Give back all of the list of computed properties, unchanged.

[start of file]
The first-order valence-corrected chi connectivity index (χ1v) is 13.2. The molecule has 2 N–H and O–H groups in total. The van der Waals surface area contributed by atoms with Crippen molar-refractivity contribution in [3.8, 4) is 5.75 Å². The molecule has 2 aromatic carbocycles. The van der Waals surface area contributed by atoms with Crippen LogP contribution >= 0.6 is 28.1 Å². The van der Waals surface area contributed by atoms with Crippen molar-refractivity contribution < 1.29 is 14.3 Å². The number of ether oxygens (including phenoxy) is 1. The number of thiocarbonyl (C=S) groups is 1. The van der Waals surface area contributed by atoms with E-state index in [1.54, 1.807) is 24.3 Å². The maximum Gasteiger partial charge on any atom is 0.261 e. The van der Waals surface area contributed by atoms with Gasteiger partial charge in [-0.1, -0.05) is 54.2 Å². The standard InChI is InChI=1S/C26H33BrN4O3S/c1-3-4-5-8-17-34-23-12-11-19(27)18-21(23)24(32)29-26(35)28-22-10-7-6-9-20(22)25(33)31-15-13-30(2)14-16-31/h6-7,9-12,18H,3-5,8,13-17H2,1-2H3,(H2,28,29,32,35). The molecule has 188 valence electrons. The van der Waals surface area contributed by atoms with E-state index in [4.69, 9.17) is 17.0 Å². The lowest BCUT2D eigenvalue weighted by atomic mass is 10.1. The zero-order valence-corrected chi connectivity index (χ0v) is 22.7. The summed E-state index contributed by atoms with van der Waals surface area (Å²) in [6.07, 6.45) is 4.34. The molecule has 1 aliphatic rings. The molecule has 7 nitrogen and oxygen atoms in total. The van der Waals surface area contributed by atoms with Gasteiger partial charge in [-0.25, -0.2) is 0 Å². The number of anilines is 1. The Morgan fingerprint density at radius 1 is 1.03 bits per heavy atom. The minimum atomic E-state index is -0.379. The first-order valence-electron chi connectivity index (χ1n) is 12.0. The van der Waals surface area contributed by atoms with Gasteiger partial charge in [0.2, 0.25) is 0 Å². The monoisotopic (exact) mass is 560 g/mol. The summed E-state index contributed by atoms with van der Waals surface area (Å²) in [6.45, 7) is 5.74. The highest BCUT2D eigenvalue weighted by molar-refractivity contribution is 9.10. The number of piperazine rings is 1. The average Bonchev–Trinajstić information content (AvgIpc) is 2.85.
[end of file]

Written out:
The first-order valence-corrected chi connectivity index (χ1v) is 13.2. The molecule has 2 N–H and O–H groups in total. The van der Waals surface area contributed by atoms with Crippen molar-refractivity contribution in [3.8, 4) is 5.75 Å². The molecule has 2 aromatic carbocycles. The van der Waals surface area contributed by atoms with Crippen LogP contribution >= 0.6 is 28.1 Å². The van der Waals surface area contributed by atoms with Crippen molar-refractivity contribution < 1.29 is 14.3 Å². The number of ether oxygens (including phenoxy) is 1. The number of thiocarbonyl (C=S) groups is 1. The van der Waals surface area contributed by atoms with E-state index in [1.54, 1.807) is 24.3 Å². The maximum Gasteiger partial charge on any atom is 0.261 e. The van der Waals surface area contributed by atoms with Gasteiger partial charge in [-0.1, -0.05) is 54.2 Å². The standard InChI is InChI=1S/C26H33BrN4O3S/c1-3-4-5-8-17-34-23-12-11-19(27)18-21(23)24(32)29-26(35)28-22-10-7-6-9-20(22)25(33)31-15-13-30(2)14-16-31/h6-7,9-12,18H,3-5,8,13-17H2,1-2H3,(H2,28,29,32,35). The molecule has 188 valence electrons. The van der Waals surface area contributed by atoms with E-state index in [4.69, 9.17) is 17.0 Å². The lowest BCUT2D eigenvalue weighted by atomic mass is 10.1. The zero-order valence-corrected chi connectivity index (χ0v) is 22.7. The summed E-state index contributed by atoms with van der Waals surface area (Å²) in [6.07, 6.45) is 4.34. The molecule has 1 aliphatic rings. The molecule has 7 nitrogen and oxygen atoms in total. The van der Waals surface area contributed by atoms with Gasteiger partial charge in [-0.25, -0.2) is 0 Å². The number of anilines is 1. The Morgan fingerprint density at radius 1 is 1.03 bits per heavy atom. The minimum atomic E-state index is -0.379. The first-order valence-electron chi connectivity index (χ1n) is 12.0. The van der Waals surface area contributed by atoms with Gasteiger partial charge in [0.2, 0.25) is 0 Å². The monoisotopic (exact) mass is 560 g/mol. The summed E-state index contributed by atoms with van der Waals surface area (Å²) in [6.45, 7) is 5.74. The highest BCUT2D eigenvalue weighted by molar-refractivity contribution is 9.10. The number of piperazine rings is 1. The average Bonchev–Trinajstić information content (AvgIpc) is 2.85.